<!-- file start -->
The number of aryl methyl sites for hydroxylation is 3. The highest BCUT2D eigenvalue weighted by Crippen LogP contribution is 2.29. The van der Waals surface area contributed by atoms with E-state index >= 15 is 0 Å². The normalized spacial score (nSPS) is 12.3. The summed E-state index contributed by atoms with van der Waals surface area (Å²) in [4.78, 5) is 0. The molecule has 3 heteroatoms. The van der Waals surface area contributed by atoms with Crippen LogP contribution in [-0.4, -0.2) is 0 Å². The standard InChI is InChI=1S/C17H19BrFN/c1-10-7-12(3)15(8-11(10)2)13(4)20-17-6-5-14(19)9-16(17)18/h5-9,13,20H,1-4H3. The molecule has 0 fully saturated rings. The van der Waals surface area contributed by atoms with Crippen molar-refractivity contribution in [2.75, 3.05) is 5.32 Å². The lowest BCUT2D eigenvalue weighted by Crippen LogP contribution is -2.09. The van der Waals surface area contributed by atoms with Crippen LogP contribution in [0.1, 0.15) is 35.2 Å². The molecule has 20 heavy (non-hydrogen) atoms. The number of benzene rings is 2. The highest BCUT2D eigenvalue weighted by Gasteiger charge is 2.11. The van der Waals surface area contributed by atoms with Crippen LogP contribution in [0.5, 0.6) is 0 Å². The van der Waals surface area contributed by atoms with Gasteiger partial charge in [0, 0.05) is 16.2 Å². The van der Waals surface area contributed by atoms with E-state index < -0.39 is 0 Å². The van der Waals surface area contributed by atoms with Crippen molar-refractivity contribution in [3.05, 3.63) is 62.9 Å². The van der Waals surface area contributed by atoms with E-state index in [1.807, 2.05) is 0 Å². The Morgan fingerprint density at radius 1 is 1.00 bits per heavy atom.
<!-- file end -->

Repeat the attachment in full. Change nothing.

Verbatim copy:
The number of aryl methyl sites for hydroxylation is 3. The highest BCUT2D eigenvalue weighted by Crippen LogP contribution is 2.29. The van der Waals surface area contributed by atoms with E-state index >= 15 is 0 Å². The normalized spacial score (nSPS) is 12.3. The summed E-state index contributed by atoms with van der Waals surface area (Å²) in [4.78, 5) is 0. The molecule has 3 heteroatoms. The van der Waals surface area contributed by atoms with Crippen LogP contribution in [-0.4, -0.2) is 0 Å². The standard InChI is InChI=1S/C17H19BrFN/c1-10-7-12(3)15(8-11(10)2)13(4)20-17-6-5-14(19)9-16(17)18/h5-9,13,20H,1-4H3. The molecule has 0 fully saturated rings. The van der Waals surface area contributed by atoms with Crippen molar-refractivity contribution in [2.75, 3.05) is 5.32 Å². The lowest BCUT2D eigenvalue weighted by Crippen LogP contribution is -2.09. The van der Waals surface area contributed by atoms with Crippen LogP contribution in [0.1, 0.15) is 35.2 Å². The molecule has 20 heavy (non-hydrogen) atoms. The number of benzene rings is 2. The highest BCUT2D eigenvalue weighted by Gasteiger charge is 2.11. The van der Waals surface area contributed by atoms with Crippen LogP contribution in [0.5, 0.6) is 0 Å². The van der Waals surface area contributed by atoms with Gasteiger partial charge in [0, 0.05) is 16.2 Å². The van der Waals surface area contributed by atoms with E-state index < -0.39 is 0 Å². The van der Waals surface area contributed by atoms with Crippen molar-refractivity contribution in [3.05, 3.63) is 62.9 Å². The van der Waals surface area contributed by atoms with E-state index in [1.807, 2.05) is 0 Å². The Morgan fingerprint density at radius 1 is 1.00 bits per heavy atom.